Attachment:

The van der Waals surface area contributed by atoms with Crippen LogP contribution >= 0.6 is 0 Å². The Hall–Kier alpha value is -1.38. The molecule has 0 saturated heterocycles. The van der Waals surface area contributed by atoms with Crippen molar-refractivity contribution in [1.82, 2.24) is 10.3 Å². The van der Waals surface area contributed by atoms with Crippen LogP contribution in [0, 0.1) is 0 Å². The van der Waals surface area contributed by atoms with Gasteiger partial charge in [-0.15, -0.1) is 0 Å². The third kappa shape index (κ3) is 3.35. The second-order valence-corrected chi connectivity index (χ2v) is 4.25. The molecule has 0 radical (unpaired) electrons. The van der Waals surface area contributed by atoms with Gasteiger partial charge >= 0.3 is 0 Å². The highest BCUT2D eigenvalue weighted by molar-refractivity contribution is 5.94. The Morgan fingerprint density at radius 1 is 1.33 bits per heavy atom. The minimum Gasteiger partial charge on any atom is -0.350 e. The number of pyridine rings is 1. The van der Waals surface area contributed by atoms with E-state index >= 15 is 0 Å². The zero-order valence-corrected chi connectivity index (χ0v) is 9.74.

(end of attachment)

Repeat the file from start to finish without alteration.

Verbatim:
The van der Waals surface area contributed by atoms with Crippen LogP contribution >= 0.6 is 0 Å². The Hall–Kier alpha value is -1.38. The molecule has 0 saturated heterocycles. The van der Waals surface area contributed by atoms with Crippen molar-refractivity contribution in [1.82, 2.24) is 10.3 Å². The van der Waals surface area contributed by atoms with Crippen LogP contribution in [0, 0.1) is 0 Å². The van der Waals surface area contributed by atoms with Gasteiger partial charge in [-0.15, -0.1) is 0 Å². The third kappa shape index (κ3) is 3.35. The second-order valence-corrected chi connectivity index (χ2v) is 4.25. The molecule has 0 radical (unpaired) electrons. The van der Waals surface area contributed by atoms with Gasteiger partial charge >= 0.3 is 0 Å². The highest BCUT2D eigenvalue weighted by molar-refractivity contribution is 5.94. The Morgan fingerprint density at radius 1 is 1.33 bits per heavy atom. The minimum Gasteiger partial charge on any atom is -0.350 e. The number of pyridine rings is 1. The van der Waals surface area contributed by atoms with E-state index >= 15 is 0 Å². The zero-order valence-corrected chi connectivity index (χ0v) is 9.74.